With the introduction of the new Barracuda, Seagate will be phasing out the 5900RPM Barracuda Green product line. This decision reflects the fact that low-power, or reduced-RPM, hard drives in the desktop market do not save enough electricity to justify the performance penalty. Seagate's analysis demonstrates that a reduced RPM hard drive saves only 20 to 40 cents per year in electricity cost at a cost of 20% to 40% in reduced performance. The 7200RPM Barracuda hard drives enable higher user productivity, delivering more value.Seagate-Logo-250px.png

Source: Seagate Technology



 

Comments 

 
# RE: Seagate Barracuda 3TB Hard Drive ST3000DM001Doug Dallam 2011-11-01 13:36
I just finished retesting my two Western Digital Caviar 640 Blacks and used a lot of the same tools you did. (My reasons weren't to compare this drive but other tests I was doing unrelated.)

One of the things I wanted to do was test using real files. I chose to use a folder with 6GB of jpg/RAW/and video files. I then compressed that entire folder into a solid RAR archive and tested with that as well. Synthetic benches are fun, but real world file transfers can tell a different story.

All in all a tight review, but I'm wondering why you didn't test the drive using real files, say reading from an SSD and writing to it?
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# RE: RE: Seagate Barracuda 3TB Hard Drive ST3000DM001Olin Coles 2011-11-01 13:53
I could have used real files, but felt I already had enough tests completed to illustrate performance. When you use real files, they must be the exact same files every time. Compressed files (mov/avi/mpg/etc) also skew results depending on the SSDs used.
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# RE: Seagate Barracuda 3TB Hard Drive ST3000DM001Doug Dallam 2011-11-01 14:07
When you say "skew" results, you mean because SSDs take into consideration compressible files as opposed to uncompromisable files? If so, that's why I created a compressed RAR file and the folder with loose files in it. It would have just been nice to see two real world file transfer scenarios, as per above. Maybe I'm off base here. If so, disregard.
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# Uncontrolled VariabilityBruce 2011-11-01 18:09
I've done some comparisons like this during my NAS tests: "Instead of one 10 GB file, the green portion of the chart shows what happens when transferring 4,793 items totaling 6.5GB from the PC to the NAS. If you're going to use any NAS for basic backup duties, this is the kind of action it's going to see." My informal tests showed that the real-world examples introduced too much variation in the results, making comparisons difficult and/or misleading.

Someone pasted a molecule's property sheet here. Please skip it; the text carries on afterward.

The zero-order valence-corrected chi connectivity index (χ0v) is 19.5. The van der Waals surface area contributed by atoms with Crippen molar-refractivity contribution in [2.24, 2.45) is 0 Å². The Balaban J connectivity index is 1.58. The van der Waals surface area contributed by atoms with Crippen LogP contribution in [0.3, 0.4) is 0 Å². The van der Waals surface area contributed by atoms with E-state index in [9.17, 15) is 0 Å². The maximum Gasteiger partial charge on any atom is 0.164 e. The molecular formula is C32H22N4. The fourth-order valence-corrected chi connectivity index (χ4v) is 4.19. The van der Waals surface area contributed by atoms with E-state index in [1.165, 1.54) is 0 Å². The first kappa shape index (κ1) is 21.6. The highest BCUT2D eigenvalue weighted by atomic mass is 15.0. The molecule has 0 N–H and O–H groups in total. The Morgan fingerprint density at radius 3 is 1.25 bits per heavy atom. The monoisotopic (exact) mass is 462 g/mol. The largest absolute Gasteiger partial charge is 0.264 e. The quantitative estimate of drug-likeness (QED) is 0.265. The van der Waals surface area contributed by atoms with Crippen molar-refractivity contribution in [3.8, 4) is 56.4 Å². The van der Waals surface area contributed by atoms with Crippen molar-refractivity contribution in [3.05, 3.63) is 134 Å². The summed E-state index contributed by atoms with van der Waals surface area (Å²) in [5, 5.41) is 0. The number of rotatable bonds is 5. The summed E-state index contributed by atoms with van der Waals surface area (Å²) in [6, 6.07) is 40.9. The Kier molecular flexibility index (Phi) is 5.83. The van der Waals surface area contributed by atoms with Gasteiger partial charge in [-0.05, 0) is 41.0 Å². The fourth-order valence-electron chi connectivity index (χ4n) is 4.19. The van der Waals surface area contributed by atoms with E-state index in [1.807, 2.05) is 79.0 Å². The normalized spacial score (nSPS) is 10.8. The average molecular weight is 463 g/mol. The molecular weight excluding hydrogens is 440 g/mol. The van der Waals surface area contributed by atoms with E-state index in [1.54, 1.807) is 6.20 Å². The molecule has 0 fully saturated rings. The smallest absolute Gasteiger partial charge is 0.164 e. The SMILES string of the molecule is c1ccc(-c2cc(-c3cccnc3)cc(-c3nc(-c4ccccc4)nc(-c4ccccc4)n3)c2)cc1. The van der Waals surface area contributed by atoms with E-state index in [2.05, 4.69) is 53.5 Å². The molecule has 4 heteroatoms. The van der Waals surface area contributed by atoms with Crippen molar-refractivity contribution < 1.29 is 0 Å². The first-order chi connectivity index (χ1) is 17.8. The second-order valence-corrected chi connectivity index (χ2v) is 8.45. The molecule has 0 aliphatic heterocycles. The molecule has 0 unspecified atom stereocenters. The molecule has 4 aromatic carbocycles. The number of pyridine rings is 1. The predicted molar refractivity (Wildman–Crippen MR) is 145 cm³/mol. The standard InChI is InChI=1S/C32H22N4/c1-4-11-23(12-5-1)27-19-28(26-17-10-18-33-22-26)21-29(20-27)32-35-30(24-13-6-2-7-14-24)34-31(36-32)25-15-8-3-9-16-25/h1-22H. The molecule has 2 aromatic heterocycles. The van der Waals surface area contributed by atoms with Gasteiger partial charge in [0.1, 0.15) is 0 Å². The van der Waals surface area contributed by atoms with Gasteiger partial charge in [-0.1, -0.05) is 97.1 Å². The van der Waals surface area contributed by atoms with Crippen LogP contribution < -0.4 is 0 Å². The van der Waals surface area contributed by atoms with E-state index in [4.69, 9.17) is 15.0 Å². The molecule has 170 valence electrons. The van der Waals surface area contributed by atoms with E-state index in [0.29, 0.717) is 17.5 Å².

Still, I get your point, and I also wish there was a way to use a standardized set of test files, that everyone could agree on.
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# RE: Uncontrolled VariabilityDoug Dallam 2011-11-02 03:30
Since here only two drives were being compared to each other, the same files could have been used for both drives. One, as explained above, multiple file, and the other one large file. Because as you point out, drives act differently depending on what is being transferred.

I suppose you could save those same files and use them to test other drives also, albeit, with the same drive and rig set up. Or, one could test a number of drives using the same files on any rig, as long as the host drive, to prevent bottlenecking, is faster than the drive being tested. That SSD Olin tested recently would have been a good contender for the host drive, since it is the fastest SSD currently commercially available to the public.
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# RE: Seagate Barracuda 3TB Hard Drive ST3000DM001ersan 2011-11-30 04:40
does this drive work with sata 2 raid controllers?
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# RE: RE: Seagate Barracuda 3TB Hard Drive ST3000DM001Olin Coles 2011-11-30 08:54
Yes, SATA 6Gb/s is backwards compatible with SATA 3Gb/s and 1.5Gb/s.
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# Sales RepDavid carr 2012-01-30 07:53
I have both the Workstation and the Sabertooth motherboards with the P55 chipset and if they are the same as the X79 the Sabertooth compared to the Workstation are the same my p55's. The Sabertooth was able to OC 300 mhz more then the workstation 4.3Ghz for the Workstation comaper to the Sabertooth able to clock to 4.6Ghz.